Great strides have been recently made towards simulation of complex fluid phenomena for production use. However, allowing a user to continually interact with and control large flows in real-time remains a challenging problem. Recent work applying model-reduction to fluids has helped to address this somewhat. In this project you should take an existing open source fluid simulator and apply model-reduction to it using  as the principal reference. You should train the system on a number of examples of desired fluid behaviour e.g. a set of user-defined impulse forces and illustrate the fluid motion in your resulting simulations using immersed particles (dust, leaves) or textures.
 Treuille, A., Lewis A., Popović Z., Model reduction for real-time fluids. In the Proceedings of ACM SIGGRAPH 2006, 826834.
Large scale procedurally-generated cities present many rendering challenges. Once such challenge is incorporating global illumination efficiently. In particular, colour bleed from street signs, and ambient occlusion will add realism to a render. However, large citiscapes present problems for traditional ray-trace or point-cloud based occlusion techniques - both in terms of their physical scale and the memory / computational requirement needed.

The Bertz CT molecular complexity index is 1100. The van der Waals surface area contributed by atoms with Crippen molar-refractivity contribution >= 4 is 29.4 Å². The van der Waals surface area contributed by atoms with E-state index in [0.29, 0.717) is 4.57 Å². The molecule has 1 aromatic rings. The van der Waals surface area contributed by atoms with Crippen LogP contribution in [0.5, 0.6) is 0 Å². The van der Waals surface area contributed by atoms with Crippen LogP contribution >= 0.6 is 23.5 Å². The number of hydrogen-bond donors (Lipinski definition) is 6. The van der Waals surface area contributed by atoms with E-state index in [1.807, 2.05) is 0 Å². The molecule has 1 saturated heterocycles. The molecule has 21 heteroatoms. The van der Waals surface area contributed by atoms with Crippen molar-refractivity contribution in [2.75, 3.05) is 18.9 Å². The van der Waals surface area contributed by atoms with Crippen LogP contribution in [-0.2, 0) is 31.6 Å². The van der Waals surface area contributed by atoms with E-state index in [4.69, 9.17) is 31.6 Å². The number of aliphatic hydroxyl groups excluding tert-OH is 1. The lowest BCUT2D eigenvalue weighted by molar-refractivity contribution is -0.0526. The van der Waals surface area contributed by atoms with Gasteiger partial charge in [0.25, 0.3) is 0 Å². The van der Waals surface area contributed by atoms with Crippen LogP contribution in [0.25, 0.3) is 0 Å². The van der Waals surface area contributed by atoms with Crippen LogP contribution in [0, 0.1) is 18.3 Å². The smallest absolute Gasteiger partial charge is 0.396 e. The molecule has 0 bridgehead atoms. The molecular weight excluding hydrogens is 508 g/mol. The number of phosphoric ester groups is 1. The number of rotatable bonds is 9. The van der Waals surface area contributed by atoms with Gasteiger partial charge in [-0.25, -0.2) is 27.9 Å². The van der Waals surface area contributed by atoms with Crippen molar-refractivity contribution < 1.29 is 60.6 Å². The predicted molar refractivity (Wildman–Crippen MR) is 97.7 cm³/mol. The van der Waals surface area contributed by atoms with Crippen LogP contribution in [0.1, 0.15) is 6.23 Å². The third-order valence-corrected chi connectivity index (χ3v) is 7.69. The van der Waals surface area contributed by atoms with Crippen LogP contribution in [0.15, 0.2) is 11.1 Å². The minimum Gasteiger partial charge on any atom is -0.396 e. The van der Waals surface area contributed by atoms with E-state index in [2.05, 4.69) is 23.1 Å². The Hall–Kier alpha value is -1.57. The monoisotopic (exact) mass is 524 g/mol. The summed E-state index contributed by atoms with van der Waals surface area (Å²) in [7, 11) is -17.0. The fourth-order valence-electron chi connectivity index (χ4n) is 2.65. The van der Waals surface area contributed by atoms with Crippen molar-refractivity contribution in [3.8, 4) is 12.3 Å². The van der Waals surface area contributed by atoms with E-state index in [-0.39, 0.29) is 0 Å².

One possible approach might be to approximate objects further away from a surface with a spherical harmonics term, which can be corrected with a more accurate near-geometry term to correct for errors.
A nice extension to this project might be using the computed fast ambient occlusion to guide placement of things like windows in the cityscape.
Smalltalk is a prefect language for rapid prototyping. A render written in smalltalk would be trivial to extend and adapt, making it the perfect basis for more advanced rendering research.
At present we have a very basic pipeline, and we need a number of tools developed to help establish a solid production pipeline.
The case of a Binding Chair and patient exposure.
I have been working on a video project for some time now and have finally reached that point where I have to ask for help.
Very briefly, I am trying to do two things with live-action video and need some advice with the code, or any ideas that can assist with the concept in general. The project is based around motion detection and keying. What I want to do is to process live video so that
I have found some open source files in the journal of circadian rhythms relating to motion detection of rats and this looks promising but I really do need some help on this. (being rubbish at C and a relatively inexperienced Linux user).
Originally I was looking at difference fields but this took too long to do for real time so any help would be welcomed.
I can be contacted at firstname.lastname@example.org if you think you can help.